In some of our classes lately, my teacher Pio Baquiran has been making us try jump-throughs as transition from downward dogs. What we do isn’t even the full jump-through where you swing both legs forward and through your arms from Downward Dog and land with both feet straight out in front of you in a seated position. What Pio makes us do is land with legs crossed. And even that is quite a challenge.
There are days when I get through, barely. On other days, I kind of land awkwardly with a thump, cross-legged. And there was a time when I almost toppled forward as one of my legs snagged against an arm. I also get that tensed-up feeling whenever we are asked to do this — maybe because of an innate fear of falling again.
So once again, off to the internet I went trying to find out what suggestions were out there to make jump-throughs less “painful”.
Tim Miller, an Ashtanga student and a writer for Yoga Journal, makes this suggestion for those new to this transition:
To build a sense of confidence and competence, first try this maneuver with blocks under the hands. From Adho Mukha Svanasana (Downward Facing Dog), exhale and bend the knees deeply so the ribs come back against the thighs, lift the heels and allow the hips to descend. Keep the hips as low as possible as you spring forward. Ideally, the body stays in a full forward bend even as it comes through the arms.
Remember to support the movement with your breath. Jumping through at the end of an exhalation, when you are completely empty of breath, is best because the exhalation also facilitates deeper movement into the forward bending position. You will also find strength and support by engaging the abdomen and pelvic floor in Uddiyana (Flying Up Lock) and Mula Bandha (Root Lock). So as you set yourself up to jump through, remember to exhale, keep the bandhas engaged, remain in forward flexion, and stay close to the ground.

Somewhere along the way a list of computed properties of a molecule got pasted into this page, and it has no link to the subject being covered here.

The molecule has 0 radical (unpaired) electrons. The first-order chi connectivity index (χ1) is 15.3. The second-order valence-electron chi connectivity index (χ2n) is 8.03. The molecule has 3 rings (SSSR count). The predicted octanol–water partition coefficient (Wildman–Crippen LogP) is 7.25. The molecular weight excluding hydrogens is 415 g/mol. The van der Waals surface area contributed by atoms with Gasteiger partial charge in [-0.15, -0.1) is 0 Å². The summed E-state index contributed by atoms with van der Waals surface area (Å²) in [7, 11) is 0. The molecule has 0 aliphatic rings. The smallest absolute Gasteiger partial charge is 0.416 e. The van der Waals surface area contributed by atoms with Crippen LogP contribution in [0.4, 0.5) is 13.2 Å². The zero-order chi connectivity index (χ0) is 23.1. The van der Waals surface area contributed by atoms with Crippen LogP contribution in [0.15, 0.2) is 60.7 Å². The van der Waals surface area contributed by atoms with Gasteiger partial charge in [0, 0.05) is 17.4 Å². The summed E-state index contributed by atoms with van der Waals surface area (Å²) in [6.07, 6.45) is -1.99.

However, he and David Swenson differ in some other ways. Tim suggests that since the legs are longer than the arms, they must be kept as parallel to the floor as possible during flight to successfully come through. He says that the mistake new students to this make is keeping their hips high so that the legs remain vertical.
In the Ashtanga Yoga Practice Manual, however, David Swenson’s original insights on the “physics of flight” suggest that we imagine ourselves like a ball being hurled across a room with a high ceiling. Unlike a low ceiling where you need to hurl the ball straight ahead and with great force, throwing a ball in a room with a high ceiling means less force and the ball actually makes a high, graceful arc which we want for our jump-throughs.
Just imagining the 2 suggestions, I would think David Swenson’s suggestion might work better for me. But I would imagine this requires practice, practice, practice before I can even make this transition gracefully and seamlessly.
And hopefully, some day, I can do a jump-through that looks like this: